Referring next to FIG. 7, the procedure according to the present invention for performing the floating point effective subtract operation is illustrated following the determination of the effective subtract operation in step 220. As with the procedure of the related art, the difference between the exponential values, DELTA E, is determined in step 221. The DELTA E value determines the remainder of the procedure. When DELTA E=O in step 722, no aligning step is necessary. However, the resulting difference can be negative, there is never a need to round the resulting quantity and a large normalization may be necessary. Because the resulting quantity can be negative, in order to expedite the effective subtract operation, two adders are used to compute simultaneously (A-B) in step 723A and (B-A) in step 723B. A selection circuit determines the correct quantity in step 724 by selecting the positive result using the overflow bit from step 723A. In the presence of the overflow bit, the selector circuit selects the result determined by step 723B. In the absence of the overflow bit, the selecting step 724 selects the result determined by step 723A. In step 725, the leading one in the resulting fraction selected in step 724 is identified and the quantity is normalized in step 726 based on the position of the leading one. In the second situation illustrated in FIG. 7 in which DELTA E=1, the alignment procedure requires a shift of one position for the fraction with the smaller exponent, a relatively rapid process. When the aligned fraction is subtracted from the normalized fraction, the resulting quantity is always positive. However, the resulting quantity must be sometimes rounded and a large normalization can be required. Because the aligning procedure requires only a single position shift, the use of a large shifter is not necessary. Rounding is required only in the case where no normalization is required. Therefore, referring to FIG. 7, the determination that DELTA E =1 in step 732 is followed by an (rapid) alignment step 733, and a subtraction step 734. Following the subtraction step 734, either the normalization step 735A or the rounding step 735B is implemented. Thus, the steps potentially requiring a lengthy execution interval are the determination of DELTA E in step 221, the subtraction in step 734 and either the normalization step 735A or the fraction rounding in step 735B. In the third situation illustrated in FIG. 7, DELTA E>1 is determined in step 721. The resulting quantity from this effective subtract situation will always be positive when the aligned fraction is subtracted from the normalized fraction. The resulting quantity may sometimes be rounded and the maximum normalization requires a shift of 1 position. Referring to FIG. 7, after DELTA E is identified to be greater than 1, in step 743, the quantities must be aligned. In step 744A, the quantity 2A-2B is determined in a first adder circuit and the rounding constant is combined during the process. Simultaneously, in step 744B, the quantity A-B is determined in a second adder circuit and the rounding constant combined therewith. In step 745, the overflow bit from the first adder circuit is used to select the correct result from the two adder circuits. If the overflow bit of step 744A is present, then the result determined by step 744B is selected. If the overflow bit is absent in step 744A, then the result determined by step 744A is selected.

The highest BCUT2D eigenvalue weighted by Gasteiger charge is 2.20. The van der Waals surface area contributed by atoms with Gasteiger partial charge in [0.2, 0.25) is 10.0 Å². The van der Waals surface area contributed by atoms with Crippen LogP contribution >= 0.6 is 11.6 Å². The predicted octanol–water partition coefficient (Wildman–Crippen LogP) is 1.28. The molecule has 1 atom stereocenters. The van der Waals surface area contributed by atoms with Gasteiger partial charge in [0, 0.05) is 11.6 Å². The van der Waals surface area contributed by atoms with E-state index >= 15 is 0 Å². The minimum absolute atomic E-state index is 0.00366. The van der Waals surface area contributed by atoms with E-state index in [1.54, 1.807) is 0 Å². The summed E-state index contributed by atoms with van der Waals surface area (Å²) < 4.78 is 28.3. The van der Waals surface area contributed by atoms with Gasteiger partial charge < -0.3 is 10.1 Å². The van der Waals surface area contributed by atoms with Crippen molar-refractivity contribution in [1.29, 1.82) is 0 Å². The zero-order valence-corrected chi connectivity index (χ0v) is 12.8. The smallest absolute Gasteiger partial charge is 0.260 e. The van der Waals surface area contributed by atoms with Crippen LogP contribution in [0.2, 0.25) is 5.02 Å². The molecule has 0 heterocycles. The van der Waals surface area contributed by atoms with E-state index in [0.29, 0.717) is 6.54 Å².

Referring next to FIG. 8, the flow diagram for the improved floating point multiplication operation is illustrated. In step 801, the fractions are multiplied in the carry sum adder array to obtain a Sum vector and a Carry vector. In step 802A, the Carry vector and the Sum vector are added together and the rounding constant is combined therewith in a first adder circuit. Simultaneously, in step 802A, the quantity 2*(Carry vector) and 2*(Sum vector) are added together and the rounding constant is combined therewith in a second adder circuit. In step 803, the result from one of the adder circuits is selected based on the overflow bit from the second adder circuit of step 802B. If the overflow bit is present, then the sum determined by step 802A is used and is normalized. If the overflow bit is not present, then the sum determined by step 802B is selected as the final result.
Referring next to FIG. 9, the procedure for performing the floating point division operation according to the present invention is illustrated. In step 901, the fractions are divided and the value for the number of subtractions, NS, and the value for the number of negative subtractions, NA, are determined. In step 902A, the value NS -NA is determined and the rounding bit is combined during the operation. Simultaneously, in step 902B, the value of NS /2-NA /2 is determined and the rounding constant combined therewith. In step 903, the result from either step 902A or step 902B is selected depending on the overflow bit of the operation performed in step 902A. If the overflow bit in step 902A is present, then the result determined by step 902B is selected. If the overflow bit is absent in step 902A, then the result determined by step 902A is selected.